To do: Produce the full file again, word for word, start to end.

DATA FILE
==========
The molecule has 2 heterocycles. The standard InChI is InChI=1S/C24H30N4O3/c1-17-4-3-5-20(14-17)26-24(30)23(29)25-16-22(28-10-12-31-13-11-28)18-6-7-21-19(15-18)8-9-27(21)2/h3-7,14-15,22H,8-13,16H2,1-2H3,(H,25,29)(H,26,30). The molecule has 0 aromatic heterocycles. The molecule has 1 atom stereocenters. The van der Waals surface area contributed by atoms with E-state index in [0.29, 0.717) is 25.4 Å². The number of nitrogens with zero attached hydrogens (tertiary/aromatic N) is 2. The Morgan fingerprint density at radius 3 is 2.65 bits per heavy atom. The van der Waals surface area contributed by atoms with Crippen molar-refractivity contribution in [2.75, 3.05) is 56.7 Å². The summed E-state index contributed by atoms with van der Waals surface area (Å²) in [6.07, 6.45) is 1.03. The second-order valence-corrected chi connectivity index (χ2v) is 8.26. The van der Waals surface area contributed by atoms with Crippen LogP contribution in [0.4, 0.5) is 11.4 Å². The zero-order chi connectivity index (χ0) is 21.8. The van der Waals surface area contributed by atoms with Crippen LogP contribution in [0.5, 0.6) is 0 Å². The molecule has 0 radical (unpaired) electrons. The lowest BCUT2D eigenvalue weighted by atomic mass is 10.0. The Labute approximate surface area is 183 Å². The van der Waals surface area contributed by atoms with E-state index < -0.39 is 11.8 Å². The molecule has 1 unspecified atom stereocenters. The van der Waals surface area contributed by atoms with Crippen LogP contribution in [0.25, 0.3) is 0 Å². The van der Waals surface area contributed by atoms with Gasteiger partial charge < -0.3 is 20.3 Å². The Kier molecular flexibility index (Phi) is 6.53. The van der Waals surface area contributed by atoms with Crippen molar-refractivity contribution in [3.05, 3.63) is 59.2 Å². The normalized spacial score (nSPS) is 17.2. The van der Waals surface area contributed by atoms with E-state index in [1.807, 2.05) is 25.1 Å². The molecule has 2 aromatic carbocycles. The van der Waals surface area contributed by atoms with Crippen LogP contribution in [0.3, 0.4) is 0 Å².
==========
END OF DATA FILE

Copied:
The molecule has 2 heterocycles. The standard InChI is InChI=1S/C24H30N4O3/c1-17-4-3-5-20(14-17)26-24(30)23(29)25-16-22(28-10-12-31-13-11-28)18-6-7-21-19(15-18)8-9-27(21)2/h3-7,14-15,22H,8-13,16H2,1-2H3,(H,25,29)(H,26,30). The molecule has 0 aromatic heterocycles. The molecule has 1 atom stereocenters. The van der Waals surface area contributed by atoms with E-state index in [0.29, 0.717) is 25.4 Å². The number of nitrogens with zero attached hydrogens (tertiary/aromatic N) is 2. The Morgan fingerprint density at radius 3 is 2.65 bits per heavy atom. The van der Waals surface area contributed by atoms with Crippen molar-refractivity contribution in [2.75, 3.05) is 56.7 Å². The summed E-state index contributed by atoms with van der Waals surface area (Å²) in [6.07, 6.45) is 1.03. The second-order valence-corrected chi connectivity index (χ2v) is 8.26. The van der Waals surface area contributed by atoms with Crippen LogP contribution in [0.4, 0.5) is 11.4 Å². The zero-order chi connectivity index (χ0) is 21.8. The van der Waals surface area contributed by atoms with Crippen LogP contribution in [0.5, 0.6) is 0 Å². The molecule has 0 radical (unpaired) electrons. The lowest BCUT2D eigenvalue weighted by atomic mass is 10.0. The Labute approximate surface area is 183 Å². The van der Waals surface area contributed by atoms with E-state index < -0.39 is 11.8 Å². The molecule has 1 unspecified atom stereocenters. The van der Waals surface area contributed by atoms with Crippen LogP contribution in [0.25, 0.3) is 0 Å². The van der Waals surface area contributed by atoms with Gasteiger partial charge < -0.3 is 20.3 Å². The Kier molecular flexibility index (Phi) is 6.53. The van der Waals surface area contributed by atoms with Crippen molar-refractivity contribution in [3.05, 3.63) is 59.2 Å². The normalized spacial score (nSPS) is 17.2. The van der Waals surface area contributed by atoms with E-state index in [1.807, 2.05) is 25.1 Å². The molecule has 2 aromatic carbocycles. The van der Waals surface area contributed by atoms with Crippen LogP contribution in [0.3, 0.4) is 0 Å².